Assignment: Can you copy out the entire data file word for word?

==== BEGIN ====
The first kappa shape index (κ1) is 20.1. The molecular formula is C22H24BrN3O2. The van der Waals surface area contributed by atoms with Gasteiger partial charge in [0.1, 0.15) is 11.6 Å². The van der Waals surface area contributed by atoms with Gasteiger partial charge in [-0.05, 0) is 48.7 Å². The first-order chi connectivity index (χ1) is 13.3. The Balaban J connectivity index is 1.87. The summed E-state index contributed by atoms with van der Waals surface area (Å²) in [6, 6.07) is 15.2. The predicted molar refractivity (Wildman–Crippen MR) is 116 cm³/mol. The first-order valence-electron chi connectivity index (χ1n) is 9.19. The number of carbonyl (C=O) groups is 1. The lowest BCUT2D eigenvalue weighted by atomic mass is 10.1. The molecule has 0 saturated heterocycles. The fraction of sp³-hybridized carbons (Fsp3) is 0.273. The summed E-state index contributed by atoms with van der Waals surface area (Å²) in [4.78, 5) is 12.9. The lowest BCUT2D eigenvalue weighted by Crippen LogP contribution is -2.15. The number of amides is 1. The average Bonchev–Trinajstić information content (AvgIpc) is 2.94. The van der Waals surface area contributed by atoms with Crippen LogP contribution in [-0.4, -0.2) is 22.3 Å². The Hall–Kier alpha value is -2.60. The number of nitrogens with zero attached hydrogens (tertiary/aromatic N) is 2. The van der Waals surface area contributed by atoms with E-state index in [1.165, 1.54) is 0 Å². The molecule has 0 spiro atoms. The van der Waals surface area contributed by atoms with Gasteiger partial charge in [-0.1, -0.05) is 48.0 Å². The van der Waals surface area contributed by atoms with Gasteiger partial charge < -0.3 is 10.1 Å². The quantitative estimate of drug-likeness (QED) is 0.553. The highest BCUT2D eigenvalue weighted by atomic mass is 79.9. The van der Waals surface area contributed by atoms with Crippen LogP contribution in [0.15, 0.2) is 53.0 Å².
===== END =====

The first kappa shape index (κ1) is 20.1. The molecular formula is C22H24BrN3O2. The van der Waals surface area contributed by atoms with Gasteiger partial charge in [0.1, 0.15) is 11.6 Å². The van der Waals surface area contributed by atoms with Gasteiger partial charge in [-0.05, 0) is 48.7 Å². The first-order chi connectivity index (χ1) is 13.3. The Balaban J connectivity index is 1.87. The summed E-state index contributed by atoms with van der Waals surface area (Å²) in [6, 6.07) is 15.2. The predicted molar refractivity (Wildman–Crippen MR) is 116 cm³/mol. The first-order valence-electron chi connectivity index (χ1n) is 9.19. The number of carbonyl (C=O) groups is 1. The lowest BCUT2D eigenvalue weighted by atomic mass is 10.1. The molecule has 0 saturated heterocycles. The fraction of sp³-hybridized carbons (Fsp3) is 0.273. The summed E-state index contributed by atoms with van der Waals surface area (Å²) in [4.78, 5) is 12.9. The lowest BCUT2D eigenvalue weighted by Crippen LogP contribution is -2.15. The number of amides is 1. The average Bonchev–Trinajstić information content (AvgIpc) is 2.94. The van der Waals surface area contributed by atoms with Crippen LogP contribution in [-0.4, -0.2) is 22.3 Å². The Hall–Kier alpha value is -2.60. The number of nitrogens with zero attached hydrogens (tertiary/aromatic N) is 2. The van der Waals surface area contributed by atoms with E-state index in [1.165, 1.54) is 0 Å². The molecule has 0 spiro atoms. The van der Waals surface area contributed by atoms with Gasteiger partial charge in [-0.1, -0.05) is 48.0 Å². The van der Waals surface area contributed by atoms with Gasteiger partial charge < -0.3 is 10.1 Å². The quantitative estimate of drug-likeness (QED) is 0.553. The highest BCUT2D eigenvalue weighted by atomic mass is 79.9. The van der Waals surface area contributed by atoms with Crippen LogP contribution in [0.15, 0.2) is 53.0 Å².